Self-determination - a muscle worth growing!
It is for me the single most important skill in order to master your life in the present.
Even the definition is so appealing - “a process by which a person controls their life” - simple, right!?
And maybe not!!
I honestly do not believe that it is a skill or competence we are born with, or something that some people are have the privilege over.
For me it is like most of the skills, competences and qualities, it is something that is actually trainable.
It is like a muscle that can be trained, built-up and improved. Trainable means for me that by focusing on intensity and also frequency it will surely improve gradually overtime.
One integral aspect of self-determination is self-command.
Are we our thoughts? Is Descartes right? “I think, therefore I am”?
Maybe, but also maybe not.
I feel that we are more than what we think: we can have bodily experience, we can have sensory experience, we can have meta-physical experience…without thinking…
Self-command is a skill that can help to focus (to experience) without thinking.
…which is mega hard…
…at times – IMPOSSIBLE.
A very effective way to train your self-command muscle are mindfulness practices, meditation, conscious breathing, savasana …focusing on being not thinking.
Even eliminating fashionable words and ancient practices the simple experience of our senses for 10 seconds without thinking can be a great start to improve your self-command muscle.
Are you able to extend the duration to 11 seconds next time…?
Just try it:
Rub two fingertips against each other and focus only on feeling the fingertip ridges for 10 seconds. This will enable you to shift into the brain region that is responsible for relaxation (and many more positive aspects). Do this when you feel a dose of negative emotions and see what happens.
Self-determination or more precisely - training the self-command muscle - is one integral part of the six week’s “Mental Fitness” program.
My self-command practice evolved as followed:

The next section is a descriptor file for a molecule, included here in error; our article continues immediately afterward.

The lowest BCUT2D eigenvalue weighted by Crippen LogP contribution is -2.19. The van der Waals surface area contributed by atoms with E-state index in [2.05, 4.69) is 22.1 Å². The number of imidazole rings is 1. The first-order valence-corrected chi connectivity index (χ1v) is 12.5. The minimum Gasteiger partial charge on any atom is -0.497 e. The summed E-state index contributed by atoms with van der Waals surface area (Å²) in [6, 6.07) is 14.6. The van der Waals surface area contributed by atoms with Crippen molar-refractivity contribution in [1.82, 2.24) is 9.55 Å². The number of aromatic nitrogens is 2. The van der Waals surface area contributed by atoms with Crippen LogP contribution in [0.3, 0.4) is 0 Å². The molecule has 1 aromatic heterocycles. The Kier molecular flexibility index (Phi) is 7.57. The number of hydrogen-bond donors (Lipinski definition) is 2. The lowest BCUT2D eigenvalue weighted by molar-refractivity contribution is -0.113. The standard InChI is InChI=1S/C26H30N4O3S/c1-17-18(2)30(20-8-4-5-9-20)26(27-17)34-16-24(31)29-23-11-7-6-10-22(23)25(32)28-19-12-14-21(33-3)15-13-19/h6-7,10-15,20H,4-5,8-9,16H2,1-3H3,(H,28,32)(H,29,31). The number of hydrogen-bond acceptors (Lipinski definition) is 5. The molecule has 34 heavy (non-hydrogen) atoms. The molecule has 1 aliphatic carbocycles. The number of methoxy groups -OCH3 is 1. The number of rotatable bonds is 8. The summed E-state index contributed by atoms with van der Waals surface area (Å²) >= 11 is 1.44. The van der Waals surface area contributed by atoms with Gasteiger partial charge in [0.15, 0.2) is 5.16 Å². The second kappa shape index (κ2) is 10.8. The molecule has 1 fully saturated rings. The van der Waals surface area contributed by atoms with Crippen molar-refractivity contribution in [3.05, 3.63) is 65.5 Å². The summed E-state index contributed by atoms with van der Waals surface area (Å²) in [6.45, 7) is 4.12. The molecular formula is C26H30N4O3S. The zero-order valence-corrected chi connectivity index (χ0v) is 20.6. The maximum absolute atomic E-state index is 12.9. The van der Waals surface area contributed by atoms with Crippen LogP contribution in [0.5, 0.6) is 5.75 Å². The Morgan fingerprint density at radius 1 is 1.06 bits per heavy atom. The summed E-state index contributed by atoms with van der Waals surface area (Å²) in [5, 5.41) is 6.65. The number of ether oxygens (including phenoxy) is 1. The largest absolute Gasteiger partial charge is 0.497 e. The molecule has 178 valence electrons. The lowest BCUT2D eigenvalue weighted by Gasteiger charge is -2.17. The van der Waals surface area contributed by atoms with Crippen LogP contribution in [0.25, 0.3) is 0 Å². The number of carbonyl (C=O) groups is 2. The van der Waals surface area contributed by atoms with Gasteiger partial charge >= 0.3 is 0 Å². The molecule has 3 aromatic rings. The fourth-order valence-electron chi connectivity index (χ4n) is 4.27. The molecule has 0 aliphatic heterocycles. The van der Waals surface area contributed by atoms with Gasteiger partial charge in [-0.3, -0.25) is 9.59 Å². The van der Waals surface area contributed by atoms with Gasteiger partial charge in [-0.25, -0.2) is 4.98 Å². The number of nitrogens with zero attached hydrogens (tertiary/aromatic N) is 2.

It started already a while ago.
Any type of mindfulness practice has always been very very difficult for me.
My first yoga class was in 2005 while traveling through India…obviously the best place to start my mindfulness journey. I joined a yoga class with my best friend in Varanasi – the place where the holy Ganges passes through – THE PLACE TO START MY SPIRITUAL JOURNEY. Unfortunately I could not sit still and apparently I disturbed my best friend (and others) so badly that the yogi kicked us out☹.
Of course I did not stop there, even with lots of other experience under my belt (Vipassana, Yoga, Wim Hof, Globaldetox…) it is still very very hard for me to sit still.
So the idea to work on my self-command practice in the “Mental Fitness” program was set out to be very difficult.
Additionally my current situation increases complications: For me multitasking is constantly present. Specifically as being a freelance coach and consultant I am always working “Selbst-ständig” (self - all the time…as the Germans say). I'm always kind of busy or at least can feel busy. It's difficult to carve out time and to really prioritize such kind of practice especially where ROI is not perceived straight away. Obviously this doesn't go well with sitting still.
So what have I actually tried or am trying to resolve this personal quest?
First of all the App “Positive Intelligence” is a great deal of help. It has guided mindfulness practices (PQ reps) available which can be accessed through the App’s GYM. It has even a notification system. The steps are micro-steps. 2 minutes at a time. Once I got the hang of it, I could increase my intensity and frequency. As they are guided practices, I can do them anywhere, on the train to and from a meeting…even walking. No incense sticks needed😉.
Secondly it is up to me to put the focus on the right things and doing the things right. So I try I try and I try. It took some time to find out a good groove but eventually I found one. It is, like so often in life, very helpful to create a routine, a habit with cues triggering it (The power of habit!!). So for me, one of my habits is that when I wake up in the morning the first thing I do is opening my window for fresh air and doing a 12 minute guided session (PQ reps) before I even leave the bed. This sets a great foundation for the day.
Another very typical trigger point for me for negative emotions is when I get in conflict with somebody (e.g. with my son). This I also defined as a cue. I immediately do a mindfulness practice (PQ reps), only a very small one, which is very helpful for me to get in the right state of mind to productively resolve the conflict.
Last but not least I really try not to beat myself up. This is also integrated in the guided meditations, a constant reminder: “your mind will wander…don’t beat yourself up…just focus again on your sensation…”.
Sitting still is still hard...but becomes easier...sometimes.
So like our obsessive drive to build up physical muscles - a lot, let’s go to the gym to improve self-command and self-determination.
If you want to get a good touch and feel about the concept and also it’s potential, I highly recommend you watch the TED talk of Shirzad: https://bit.ly/3qZt66K
If you are interested to get a first emotional experience of the concept, I highly recommend you take the saboteur test: https://bit.ly/2YGrUtq
I am sure you will have a high resonance with the results.
For the coaches among you, I highly recommend you do the FREE six weeks program lead by Shirzad. Check out: https://bit.ly/3ksuDye